In my opinion, this book should be required reading for everyone, but most definitely it needs to be read by anyone who finds that delicate conversations either don’t happen or become arguments that harm their relationships when the goal is only to help those around them.

Crucial Conversations is available in print or in e-book and has a follow-up title called Crucial Accountability (previously titled Crucial Confrontations), also available in print or e-book (I have not read this latter book yet, but if it’s anywhere as useful as the first book, it’s a must-read as well). And if you like your books bundled, the two come as an e-bundle offer, as well.

Did you get the most out of summer?

For those of you with kids, summer can be a crazy time. The are very few routines and the kids are off doing some activity or another while you continue working. Or perhaps you had some time off and managed to get away or had a supposedly relaxing stay-cation.

The big question, however, is: Did you have fun? Did the kids have fun?

We don’t have kids, but my holidays are always in August each year, so while I don’t have others relying on me to plan and deliver on fun times, I always reach September and ask myself whether I took advantage of the time off I had, or whether I could have gotten more out of the time away from work.

In July before finishing work, I came up with a list of possible things to do in August. With thirty-one days to fill, I wanted to have something to do every single day if we felt like it. Of course, we allowed ourselves to say “no way, not today!” and spend the day in bed, by the pool or reading a book in a nice patch of sun, but what I didn’t want to happen was what has happened all too often when we both have time off together.

Husband: What do you want to do today?

Me: I don’t know. How about you?

Husband: No idea.

(We both go back to our smartphones and surf around social media.)

Me (an hour later): So what are we going to do?

Husband (looking at the time): We have to go grocery shopping and then there’s that pile of laundry over there…

And nothing fun happens. It’s just another day.

So, to avoid this issue, I came up with thirty-five different things we could do. Some were one-off events, others were repeatable depending on how much we liked them, the weather, and who we were with.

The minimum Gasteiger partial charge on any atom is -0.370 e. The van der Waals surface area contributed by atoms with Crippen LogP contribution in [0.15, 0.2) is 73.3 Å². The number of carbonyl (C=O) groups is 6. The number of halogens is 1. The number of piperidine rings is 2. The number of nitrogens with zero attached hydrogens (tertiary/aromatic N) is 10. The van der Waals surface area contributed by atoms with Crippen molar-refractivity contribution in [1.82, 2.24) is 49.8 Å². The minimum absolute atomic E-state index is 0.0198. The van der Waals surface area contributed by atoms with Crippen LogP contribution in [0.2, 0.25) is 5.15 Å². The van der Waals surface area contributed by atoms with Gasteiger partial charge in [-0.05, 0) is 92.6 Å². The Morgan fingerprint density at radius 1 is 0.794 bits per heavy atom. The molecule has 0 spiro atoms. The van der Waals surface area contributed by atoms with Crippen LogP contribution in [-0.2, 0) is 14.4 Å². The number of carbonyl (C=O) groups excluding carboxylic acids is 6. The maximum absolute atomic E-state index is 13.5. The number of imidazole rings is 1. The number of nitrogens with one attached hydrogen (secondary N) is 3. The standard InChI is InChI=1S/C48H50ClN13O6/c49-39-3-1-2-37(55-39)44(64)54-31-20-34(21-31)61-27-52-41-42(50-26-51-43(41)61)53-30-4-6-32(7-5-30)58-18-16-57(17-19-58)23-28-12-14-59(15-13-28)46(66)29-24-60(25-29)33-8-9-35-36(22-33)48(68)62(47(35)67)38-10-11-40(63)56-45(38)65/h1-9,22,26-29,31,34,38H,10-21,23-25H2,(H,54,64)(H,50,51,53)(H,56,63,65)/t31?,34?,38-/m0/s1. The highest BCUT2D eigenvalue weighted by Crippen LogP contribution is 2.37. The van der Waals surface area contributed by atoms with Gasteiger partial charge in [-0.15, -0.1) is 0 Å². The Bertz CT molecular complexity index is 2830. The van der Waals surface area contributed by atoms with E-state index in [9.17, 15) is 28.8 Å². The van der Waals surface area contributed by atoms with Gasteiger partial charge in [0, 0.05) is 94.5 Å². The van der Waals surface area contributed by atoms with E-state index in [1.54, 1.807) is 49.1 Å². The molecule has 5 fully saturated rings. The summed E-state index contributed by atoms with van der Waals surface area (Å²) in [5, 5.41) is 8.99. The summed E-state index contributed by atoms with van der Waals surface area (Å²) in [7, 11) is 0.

We knew who would be visiting us when and who might invite us out on day-trips or weekends.

I thrilled to tell you that it was a total success. We’ve never had a better summer and it was a sort of stay-cation. Normally we go away on some big trip where we exhaust ourselves squeezing fun and sun out of every second, but this year we divided our time between our two apartments. We went to the beach, took bike rides, put on the rollerblades that have been collecting dust for the past ten years, and visited little towns that we’ve been talking about for ages about seeing. We also made time for friends, including those we rarely get to see except when everyone has time off.

Most importantly, we relaxed with intention. That is, we made the conscious decision to do nothing some days. Rather than falling into a lazy day by accident and feeling like we were missing out on the summer.

And now, I’m ready to go back to work and routines refueled and refreshed.

How about you? What sort of summer have you had?

How to be a good host: planning for house guests

We love to have people stay with us. In my case, it’s in my blood. My parents ran a B&B for years, not because they needed the money, but because they loved meeting new people and taking care of them (I was going to say “showing them a good time” but it wasn’t that sort of B&B).

However, being a great host requires a lot of planning, thought, and preparation if you and your guests are going to have a good time and not end up stressed out by the end of the visit.

There’s a great article over on The Kitchn about how to be a good host and we do quite a few of the things listed there, but I thought I’d put down exactly what we do to make our friends and family feel that staying with us is like going to a 5-star resort, and yet without exhausting ourselves.

We plan meals in advance

If people have full and satisfied tummies, they are much happier and more relaxed. We always discuss options and give our expected guests a few (but not too many) choices. Eat in or dine out? Any food allergies or preferences? We also know most of our guests well, so can plan around their favourite foods (for example, one friend always has sushi and strawberry mojitos waiting for her when she comes over).

We cook as much as we can before guests arrive

Our menus often center around food that can be prepared days (or at least hours) beforehand, giving us the freedom to be spend time with our guests. And if the food is last-minute only, we take turns playing host while the other busies himself in the kitchen.

A special breakfast is essential

There’s a reason B&Bs and breakfast buffets at hotels are so popular — nothing says vacation like taking time to sit and chat while eating a variety of sweet and savoury dishes and sipping at a cappuccino. As I said above, happy tummies equal happy guests. Unless your day starts with a tight schedule, don’t rush through breakfast. And if you do have to get going without that relaxing café con leche, how about take some previously prepared muffins along for the ride?

We come up with a list of possible excursions